Morin didn’t call or return to the Bangor hospital and ended up delivering her dead fetus at home that evening.

“It is very sad that she had this process in her bathroom,” Schelling said.

Attorney A.J. Greif, who is representing Morin, called Roger Morin, Lorraine Morin’s husband, as his first witness. Roger Morin testified that Reinstein did an ultrasound on his then-girlfriend.

“He said, ‘There is no heartbeat’ and ‘it doesn’t look good,’” Roger Morin said. Morin said the news that his son, who the couple had named Roger, was dead was “horrible.”

Grover was called in and did a second ultrasound and the pelvic exam, Roger Morin said.

“He confirmed the baby had passed,” he said. “He mentioned that there wasn’t much he could do.”

When the doctors told the couple the hospital was discharging Lorraine Morin, Roger Morin said he asked what he should do if the fetus was delivered at home.

“He mentioned that I should dispose of my baby,” Roger Morin said, adding that was when “I said that maybe we ought to take care of this business at the hospital.”

He also said he got upset when the hospital discharge went forward and he raised his voice. He testified that a nurse and Reinstein told him to calm down or security would be called.

“We were told to leave and threatened with security to force us to leave,” Roger Morin said.

Schelling said in his opening statement that no mention of the need for security is mentioned in Morin’s medical record.

“That absolutely did not happen,” he said.

Lorraine Morin cried quietly during her husband’s testimony.

During her testimony, she said, “I personally told him [Reinstein] I cannot do this. I cannot do this at home.”

Lorraine Morin said she didn’t return to EMMC because of the experience earlier in the day.

“We didn’t feel welcome there,” she said. “We didn’t leave on very good terms.”

She was discharged at around 6 a.m. and delivered the dead fetus at around 9 p.m. Greif gently walked her through the story of her delivery in her Millinocket bathroom, and her testimony was sometimes so quiet she could barely be heard in the courtroom.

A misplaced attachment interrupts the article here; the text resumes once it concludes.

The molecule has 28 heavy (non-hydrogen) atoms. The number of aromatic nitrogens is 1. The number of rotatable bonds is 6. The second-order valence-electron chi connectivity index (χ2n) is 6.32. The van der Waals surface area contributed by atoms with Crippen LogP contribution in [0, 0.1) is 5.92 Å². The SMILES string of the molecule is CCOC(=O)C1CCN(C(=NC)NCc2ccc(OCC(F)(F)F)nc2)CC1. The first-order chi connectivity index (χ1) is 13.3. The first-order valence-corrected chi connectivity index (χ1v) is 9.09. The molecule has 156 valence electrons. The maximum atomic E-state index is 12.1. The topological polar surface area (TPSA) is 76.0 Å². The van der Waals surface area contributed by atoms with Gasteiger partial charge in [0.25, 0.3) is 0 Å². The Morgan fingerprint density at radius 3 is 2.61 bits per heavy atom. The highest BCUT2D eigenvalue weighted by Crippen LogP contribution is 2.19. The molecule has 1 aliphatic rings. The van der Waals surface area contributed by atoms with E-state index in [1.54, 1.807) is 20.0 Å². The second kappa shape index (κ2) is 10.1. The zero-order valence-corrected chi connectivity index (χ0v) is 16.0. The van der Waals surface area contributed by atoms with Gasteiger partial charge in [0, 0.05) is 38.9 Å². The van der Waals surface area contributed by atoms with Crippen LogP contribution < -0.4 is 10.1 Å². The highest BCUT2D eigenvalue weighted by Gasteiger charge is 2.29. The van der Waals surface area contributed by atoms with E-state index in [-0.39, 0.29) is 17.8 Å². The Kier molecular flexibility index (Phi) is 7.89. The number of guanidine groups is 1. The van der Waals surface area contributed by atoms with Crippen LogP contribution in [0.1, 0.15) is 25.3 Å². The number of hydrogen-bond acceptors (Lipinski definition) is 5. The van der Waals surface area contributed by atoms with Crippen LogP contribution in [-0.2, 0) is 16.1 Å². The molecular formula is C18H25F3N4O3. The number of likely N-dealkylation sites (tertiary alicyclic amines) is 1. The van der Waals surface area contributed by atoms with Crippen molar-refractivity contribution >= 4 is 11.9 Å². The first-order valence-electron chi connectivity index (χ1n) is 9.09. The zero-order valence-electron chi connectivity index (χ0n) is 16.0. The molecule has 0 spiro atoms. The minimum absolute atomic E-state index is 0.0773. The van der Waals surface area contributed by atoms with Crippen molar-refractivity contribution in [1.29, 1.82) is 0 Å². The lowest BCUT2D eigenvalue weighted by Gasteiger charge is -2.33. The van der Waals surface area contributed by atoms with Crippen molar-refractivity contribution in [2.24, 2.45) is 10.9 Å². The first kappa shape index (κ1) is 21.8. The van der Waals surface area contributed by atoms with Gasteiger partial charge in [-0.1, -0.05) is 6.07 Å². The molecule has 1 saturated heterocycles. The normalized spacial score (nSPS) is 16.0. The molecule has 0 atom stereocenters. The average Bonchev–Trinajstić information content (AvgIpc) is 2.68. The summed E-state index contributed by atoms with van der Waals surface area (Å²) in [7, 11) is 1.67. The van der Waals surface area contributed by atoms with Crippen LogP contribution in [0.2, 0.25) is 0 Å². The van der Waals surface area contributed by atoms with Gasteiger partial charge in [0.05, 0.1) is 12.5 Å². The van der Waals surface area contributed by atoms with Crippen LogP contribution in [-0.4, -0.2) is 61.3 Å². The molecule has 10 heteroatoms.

After the fetus was delivered, “I put my son in a box,” she said. “I didn’t know what to do with him.” She spent the rest of the night pacing her house, holding the box, she said.

The next morning, she called her baby doctor, Dr. Pamela Gilmore, who immediately admitted her into EMMC for surgery to stop her bleeding and to remove the remaining placenta.

Dr. Gilmore and Annette O’Brien, a nurse for the last 36 years in New York, also testified, and parts of a deposition by Dr. Gregory Gimball were read in court. O’Brien testified that she believed Morin was in labor when she was discharged from the hospital. Gimball’s testimony regarded the available treatment options, which he said included surgery, drugs to aid the birthing process or extraction of the fetus.

U.S. District Court Judge John Woodcock explained to the two-man, six-woman jury just before opening statements that Morin must demonstrate that she had an emergency medical condition, that the hospital discharged her before her emergency medical condition was stabilized, and that sending her home could have resulted in physical or emotional harm.

“Lorraine Morin claims that Eastern Maine Medical Center failed or refused to stabilize her condition before discharging her,” he said.

The jury is tasked with determining whether EMMC medical staff knew Morin was in labor and was suffering from an emergency medical condition that required stabilization, Woodcock said.

Morin said she began having nightmares soon after delivering her dead son and they continue, but are far less frequent.

They start with “me in the bathroom, just waiting,” she testified. “In dreams, there is no pain.”

Morin was being cross-examined when testimony ended on Monday. She is expected to take the stand again on Tuesday.